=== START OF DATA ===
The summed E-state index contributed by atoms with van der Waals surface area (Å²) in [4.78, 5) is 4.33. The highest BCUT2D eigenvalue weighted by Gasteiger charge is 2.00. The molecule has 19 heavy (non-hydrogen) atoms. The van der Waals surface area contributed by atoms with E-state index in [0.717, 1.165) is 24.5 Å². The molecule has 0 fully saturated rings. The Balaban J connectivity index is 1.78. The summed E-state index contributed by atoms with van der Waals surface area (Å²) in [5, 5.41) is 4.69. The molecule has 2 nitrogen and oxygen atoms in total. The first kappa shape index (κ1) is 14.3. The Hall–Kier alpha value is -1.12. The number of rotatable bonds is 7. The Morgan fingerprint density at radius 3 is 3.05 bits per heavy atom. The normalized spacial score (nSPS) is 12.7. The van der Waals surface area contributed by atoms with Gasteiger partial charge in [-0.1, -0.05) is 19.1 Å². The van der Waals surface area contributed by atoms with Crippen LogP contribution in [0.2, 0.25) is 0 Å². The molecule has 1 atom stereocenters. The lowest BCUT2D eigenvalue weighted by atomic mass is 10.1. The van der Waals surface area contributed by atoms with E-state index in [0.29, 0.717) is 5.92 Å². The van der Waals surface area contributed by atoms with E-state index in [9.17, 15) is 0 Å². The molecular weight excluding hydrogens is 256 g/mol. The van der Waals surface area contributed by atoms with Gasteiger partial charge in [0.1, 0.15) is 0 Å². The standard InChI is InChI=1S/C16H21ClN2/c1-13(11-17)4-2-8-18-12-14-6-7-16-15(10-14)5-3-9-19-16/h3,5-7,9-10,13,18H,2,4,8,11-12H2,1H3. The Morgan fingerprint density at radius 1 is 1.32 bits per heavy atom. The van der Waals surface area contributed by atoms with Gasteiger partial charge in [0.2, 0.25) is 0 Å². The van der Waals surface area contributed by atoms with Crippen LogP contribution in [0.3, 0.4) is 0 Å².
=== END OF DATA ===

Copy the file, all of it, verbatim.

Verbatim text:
The summed E-state index contributed by atoms with van der Waals surface area (Å²) in [4.78, 5) is 4.33. The highest BCUT2D eigenvalue weighted by Gasteiger charge is 2.00. The molecule has 19 heavy (non-hydrogen) atoms. The van der Waals surface area contributed by atoms with E-state index in [0.717, 1.165) is 24.5 Å². The molecule has 0 fully saturated rings. The Balaban J connectivity index is 1.78. The summed E-state index contributed by atoms with van der Waals surface area (Å²) in [5, 5.41) is 4.69. The molecule has 2 nitrogen and oxygen atoms in total. The first kappa shape index (κ1) is 14.3. The Hall–Kier alpha value is -1.12. The number of rotatable bonds is 7. The Morgan fingerprint density at radius 3 is 3.05 bits per heavy atom. The normalized spacial score (nSPS) is 12.7. The van der Waals surface area contributed by atoms with Gasteiger partial charge in [-0.1, -0.05) is 19.1 Å². The van der Waals surface area contributed by atoms with Crippen LogP contribution in [0.2, 0.25) is 0 Å². The molecule has 1 atom stereocenters. The lowest BCUT2D eigenvalue weighted by atomic mass is 10.1. The van der Waals surface area contributed by atoms with E-state index in [0.29, 0.717) is 5.92 Å². The van der Waals surface area contributed by atoms with E-state index in [9.17, 15) is 0 Å². The molecular weight excluding hydrogens is 256 g/mol. The van der Waals surface area contributed by atoms with Gasteiger partial charge in [0.1, 0.15) is 0 Å². The standard InChI is InChI=1S/C16H21ClN2/c1-13(11-17)4-2-8-18-12-14-6-7-16-15(10-14)5-3-9-19-16/h3,5-7,9-10,13,18H,2,4,8,11-12H2,1H3. The Morgan fingerprint density at radius 1 is 1.32 bits per heavy atom. The van der Waals surface area contributed by atoms with Gasteiger partial charge in [0.2, 0.25) is 0 Å². The van der Waals surface area contributed by atoms with Crippen LogP contribution in [0.3, 0.4) is 0 Å².